Climate Change Tops Arctic Council Agenda in Portland

Jon Petter Gintal of Norway During a Break at the Arctic Council Meetings T oday.

Jon Petter Gintal of Norway During a Break at the Arctic Council Meetings T oday.

A Look Inside the Grand Ballroom at the Westin Hotel Where the Council Met.

An “Unauthorized”Peep Inside the Grand Ballroom at the Westin Hotel Where the Council Has Met for Two Days.

PJ Simon, am Athabascan Indian from Inland Alaska.

PJ Simon, am Athabascan Indian from Inland Alaska.

By Carol McCracken  (Post # 2,541)

“We get a lot of information here that we do not normally get,” said Jon Petter Gintal, during a break this afternoon at the two-day Arctic Council conference held at the Westin Hotel,  “”One of the things I’ve learned here is that more is taken from the Arctic than is returned to it. It’s been about the economy of the Arctic.” {Gintal is a leader of the Saami people of Norway.)  There are others in Sweden, Finland and Russia. The conference ended late this afternoon.

“This has been a first visit to Portland for many from the international community.  These people usually go to New York City or Washington, D.C. for diplomatic meetings. So, this has been a more relaxed environment that people have enjoyed,” said Yvon S. Nam,, Public Affairs Officer for the Department of State, Bureau of Oceans, Washington, D.C.

There were no discussions of the role that Portland could play in the future of the Arctic  – contrary to spin spun by US Senator Angus King.  Any discussion of that sort might have occurred in off-agenda networking, but not during the sessions themselves according to Nam.

PJ Simon, from Alaska,  was taking a break in the bright sunshine outside the Westin  Hotel this afternoon;  he had accomplished his goals.  Simon said that it was important to get his agenda and concerns on an international forum. According to Simon the climate change is rapid in the Alaska interior where he lives.  “The freeze-up comes a month later.  Now it comes in November whereas it used to be in mid-October.  Our hunting cycles are disrupted.  We worry about the ice not freezing.  We travel by snow machine and dog teams in the winter.  It’s become dangerous, to do,” he said.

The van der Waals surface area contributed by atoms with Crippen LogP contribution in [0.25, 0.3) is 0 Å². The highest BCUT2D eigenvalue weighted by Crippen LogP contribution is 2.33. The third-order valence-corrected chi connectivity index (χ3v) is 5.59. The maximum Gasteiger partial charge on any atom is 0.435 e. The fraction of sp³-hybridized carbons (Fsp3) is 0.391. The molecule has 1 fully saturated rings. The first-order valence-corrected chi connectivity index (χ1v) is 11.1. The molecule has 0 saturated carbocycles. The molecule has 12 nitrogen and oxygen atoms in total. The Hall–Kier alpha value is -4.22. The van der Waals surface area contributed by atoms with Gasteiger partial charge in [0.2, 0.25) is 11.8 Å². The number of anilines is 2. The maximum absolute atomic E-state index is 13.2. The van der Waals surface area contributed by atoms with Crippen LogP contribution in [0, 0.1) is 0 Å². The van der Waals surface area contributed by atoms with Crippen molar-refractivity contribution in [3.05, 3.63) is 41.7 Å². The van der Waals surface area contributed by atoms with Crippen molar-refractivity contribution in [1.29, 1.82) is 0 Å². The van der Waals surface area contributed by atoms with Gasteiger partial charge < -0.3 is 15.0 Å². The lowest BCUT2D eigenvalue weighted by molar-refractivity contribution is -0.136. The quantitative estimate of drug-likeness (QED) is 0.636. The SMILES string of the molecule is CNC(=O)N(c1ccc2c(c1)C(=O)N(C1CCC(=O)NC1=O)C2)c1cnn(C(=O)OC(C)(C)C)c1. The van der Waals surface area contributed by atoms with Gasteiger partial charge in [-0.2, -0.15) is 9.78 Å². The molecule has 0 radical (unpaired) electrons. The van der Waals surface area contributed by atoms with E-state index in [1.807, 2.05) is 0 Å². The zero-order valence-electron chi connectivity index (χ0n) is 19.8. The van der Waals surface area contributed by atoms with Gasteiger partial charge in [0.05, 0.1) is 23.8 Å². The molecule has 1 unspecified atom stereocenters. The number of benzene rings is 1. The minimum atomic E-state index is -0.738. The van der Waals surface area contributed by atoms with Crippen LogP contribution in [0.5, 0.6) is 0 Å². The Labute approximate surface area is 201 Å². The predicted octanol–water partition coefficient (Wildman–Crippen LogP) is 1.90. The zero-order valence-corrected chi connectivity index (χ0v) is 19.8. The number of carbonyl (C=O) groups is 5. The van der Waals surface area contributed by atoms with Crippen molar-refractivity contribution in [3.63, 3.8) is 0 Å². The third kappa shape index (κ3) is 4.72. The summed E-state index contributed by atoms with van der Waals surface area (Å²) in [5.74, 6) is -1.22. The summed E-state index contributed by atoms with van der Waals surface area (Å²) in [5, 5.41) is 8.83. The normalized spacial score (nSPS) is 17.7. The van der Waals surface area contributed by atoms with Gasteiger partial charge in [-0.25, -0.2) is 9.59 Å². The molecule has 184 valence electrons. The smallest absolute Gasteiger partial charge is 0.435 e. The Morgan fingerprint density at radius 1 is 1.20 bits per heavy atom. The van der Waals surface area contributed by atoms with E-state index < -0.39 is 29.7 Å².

Simon went on to say that the United States is not doing enough to curb climate change.  The US needs to make more efficient vehicles.  If we can put rovers on Mars, then we should be able to make more efficient vehicles on earth. Something has got to be done because in twenty-three (23) years, there will be 9.2 billion people on earth,” he said.

Simon said he’s voting for Hillary Clinton over Donald Trump for president  because Trump doesn’t believe in climate change.  He’s happy that the Arctic Council came to Portland.  “It only heightens badly needed awareness in the mainland about climate change.”  (His wife is earning her Ph.D. in climate change.)

Preparations for this conference have been underway for about l l/2 years.  The Westin was selected by the State Department from a pool of hotels who applied, because it had both the space for the sessions and the rooms to house most of the one hundred + (100) attendees.  Among other benefits, it makes it less expensive because no shuttle costs between venues are needed according to Marilynne Bonner,of the State Department,  responsible for all logistics for the  conference.

Next May  there will be an official week of “celebration” in Alaska in which the chairmanship of the Arctic Council will be handed-off to Finland from the United States.  The US had been the chair since 2015.